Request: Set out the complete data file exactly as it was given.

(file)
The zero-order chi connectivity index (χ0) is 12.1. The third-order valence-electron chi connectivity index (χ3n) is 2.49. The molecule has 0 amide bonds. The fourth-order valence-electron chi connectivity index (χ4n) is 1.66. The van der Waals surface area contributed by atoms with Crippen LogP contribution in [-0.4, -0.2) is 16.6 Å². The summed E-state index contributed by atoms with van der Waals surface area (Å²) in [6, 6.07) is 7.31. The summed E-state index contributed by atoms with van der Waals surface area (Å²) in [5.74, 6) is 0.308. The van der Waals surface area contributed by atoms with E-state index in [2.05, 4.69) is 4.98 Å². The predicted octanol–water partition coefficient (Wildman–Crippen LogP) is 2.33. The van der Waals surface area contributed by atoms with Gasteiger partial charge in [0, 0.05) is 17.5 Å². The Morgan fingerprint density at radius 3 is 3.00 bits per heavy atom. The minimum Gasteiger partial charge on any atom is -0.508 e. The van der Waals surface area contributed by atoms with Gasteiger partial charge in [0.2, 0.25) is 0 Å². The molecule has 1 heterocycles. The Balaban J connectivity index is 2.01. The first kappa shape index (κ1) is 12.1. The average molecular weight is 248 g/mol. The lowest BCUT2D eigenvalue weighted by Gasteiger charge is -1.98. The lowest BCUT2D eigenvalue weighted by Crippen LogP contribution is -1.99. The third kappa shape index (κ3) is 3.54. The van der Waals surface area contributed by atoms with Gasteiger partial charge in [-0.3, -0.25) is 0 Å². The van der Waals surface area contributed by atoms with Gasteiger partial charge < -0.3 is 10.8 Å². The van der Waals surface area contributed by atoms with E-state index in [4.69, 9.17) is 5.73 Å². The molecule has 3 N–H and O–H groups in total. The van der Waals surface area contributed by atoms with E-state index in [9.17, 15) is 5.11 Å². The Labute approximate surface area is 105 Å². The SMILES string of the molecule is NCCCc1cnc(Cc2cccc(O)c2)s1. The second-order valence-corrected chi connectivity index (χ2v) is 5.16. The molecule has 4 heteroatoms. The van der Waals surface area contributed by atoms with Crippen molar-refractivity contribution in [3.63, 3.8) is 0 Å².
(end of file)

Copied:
The zero-order chi connectivity index (χ0) is 12.1. The third-order valence-electron chi connectivity index (χ3n) is 2.49. The molecule has 0 amide bonds. The fourth-order valence-electron chi connectivity index (χ4n) is 1.66. The van der Waals surface area contributed by atoms with Crippen LogP contribution in [-0.4, -0.2) is 16.6 Å². The summed E-state index contributed by atoms with van der Waals surface area (Å²) in [6, 6.07) is 7.31. The summed E-state index contributed by atoms with van der Waals surface area (Å²) in [5.74, 6) is 0.308. The van der Waals surface area contributed by atoms with E-state index in [2.05, 4.69) is 4.98 Å². The predicted octanol–water partition coefficient (Wildman–Crippen LogP) is 2.33. The van der Waals surface area contributed by atoms with Gasteiger partial charge in [0, 0.05) is 17.5 Å². The Morgan fingerprint density at radius 3 is 3.00 bits per heavy atom. The minimum Gasteiger partial charge on any atom is -0.508 e. The van der Waals surface area contributed by atoms with Gasteiger partial charge in [0.2, 0.25) is 0 Å². The molecule has 1 heterocycles. The Balaban J connectivity index is 2.01. The first kappa shape index (κ1) is 12.1. The average molecular weight is 248 g/mol. The lowest BCUT2D eigenvalue weighted by Gasteiger charge is -1.98. The lowest BCUT2D eigenvalue weighted by Crippen LogP contribution is -1.99. The third kappa shape index (κ3) is 3.54. The van der Waals surface area contributed by atoms with Gasteiger partial charge in [-0.3, -0.25) is 0 Å². The van der Waals surface area contributed by atoms with Gasteiger partial charge < -0.3 is 10.8 Å². The van der Waals surface area contributed by atoms with E-state index in [4.69, 9.17) is 5.73 Å². The molecule has 3 N–H and O–H groups in total. The van der Waals surface area contributed by atoms with E-state index in [9.17, 15) is 5.11 Å². The Labute approximate surface area is 105 Å². The SMILES string of the molecule is NCCCc1cnc(Cc2cccc(O)c2)s1. The second-order valence-corrected chi connectivity index (χ2v) is 5.16. The molecule has 4 heteroatoms. The van der Waals surface area contributed by atoms with Crippen molar-refractivity contribution in [3.63, 3.8) is 0 Å².